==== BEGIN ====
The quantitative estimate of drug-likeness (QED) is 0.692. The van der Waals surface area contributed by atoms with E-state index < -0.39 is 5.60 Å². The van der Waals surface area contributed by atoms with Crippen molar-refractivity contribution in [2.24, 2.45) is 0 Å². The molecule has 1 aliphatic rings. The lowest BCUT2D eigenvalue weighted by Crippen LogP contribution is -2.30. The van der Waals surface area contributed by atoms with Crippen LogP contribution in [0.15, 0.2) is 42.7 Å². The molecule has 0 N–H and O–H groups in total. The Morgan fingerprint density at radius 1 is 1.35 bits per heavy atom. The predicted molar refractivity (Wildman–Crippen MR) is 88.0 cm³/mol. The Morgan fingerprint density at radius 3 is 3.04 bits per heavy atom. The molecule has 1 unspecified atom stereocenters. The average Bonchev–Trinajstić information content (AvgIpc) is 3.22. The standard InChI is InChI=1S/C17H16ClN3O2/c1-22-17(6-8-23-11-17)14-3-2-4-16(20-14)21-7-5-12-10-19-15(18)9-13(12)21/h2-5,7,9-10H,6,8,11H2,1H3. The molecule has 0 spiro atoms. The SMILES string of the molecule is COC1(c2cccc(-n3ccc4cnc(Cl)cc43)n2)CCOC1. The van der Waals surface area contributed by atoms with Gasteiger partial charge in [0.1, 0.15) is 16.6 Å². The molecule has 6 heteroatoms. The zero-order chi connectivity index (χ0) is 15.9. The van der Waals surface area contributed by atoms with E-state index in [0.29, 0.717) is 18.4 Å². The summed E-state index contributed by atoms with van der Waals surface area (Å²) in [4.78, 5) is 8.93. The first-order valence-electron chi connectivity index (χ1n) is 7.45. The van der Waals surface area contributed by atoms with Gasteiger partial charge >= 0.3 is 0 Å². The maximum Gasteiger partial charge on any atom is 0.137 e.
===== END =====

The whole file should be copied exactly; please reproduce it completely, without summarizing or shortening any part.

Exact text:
The quantitative estimate of drug-likeness (QED) is 0.692. The van der Waals surface area contributed by atoms with E-state index < -0.39 is 5.60 Å². The van der Waals surface area contributed by atoms with Crippen molar-refractivity contribution in [2.24, 2.45) is 0 Å². The molecule has 1 aliphatic rings. The lowest BCUT2D eigenvalue weighted by Crippen LogP contribution is -2.30. The van der Waals surface area contributed by atoms with Crippen LogP contribution in [0.15, 0.2) is 42.7 Å². The molecule has 0 N–H and O–H groups in total. The Morgan fingerprint density at radius 1 is 1.35 bits per heavy atom. The predicted molar refractivity (Wildman–Crippen MR) is 88.0 cm³/mol. The Morgan fingerprint density at radius 3 is 3.04 bits per heavy atom. The molecule has 1 unspecified atom stereocenters. The average Bonchev–Trinajstić information content (AvgIpc) is 3.22. The standard InChI is InChI=1S/C17H16ClN3O2/c1-22-17(6-8-23-11-17)14-3-2-4-16(20-14)21-7-5-12-10-19-15(18)9-13(12)21/h2-5,7,9-10H,6,8,11H2,1H3. The molecule has 0 spiro atoms. The SMILES string of the molecule is COC1(c2cccc(-n3ccc4cnc(Cl)cc43)n2)CCOC1. The van der Waals surface area contributed by atoms with Gasteiger partial charge in [0.1, 0.15) is 16.6 Å². The molecule has 6 heteroatoms. The zero-order chi connectivity index (χ0) is 15.9. The van der Waals surface area contributed by atoms with E-state index in [0.29, 0.717) is 18.4 Å². The summed E-state index contributed by atoms with van der Waals surface area (Å²) in [4.78, 5) is 8.93. The first-order valence-electron chi connectivity index (χ1n) is 7.45. The van der Waals surface area contributed by atoms with Gasteiger partial charge >= 0.3 is 0 Å². The maximum Gasteiger partial charge on any atom is 0.137 e.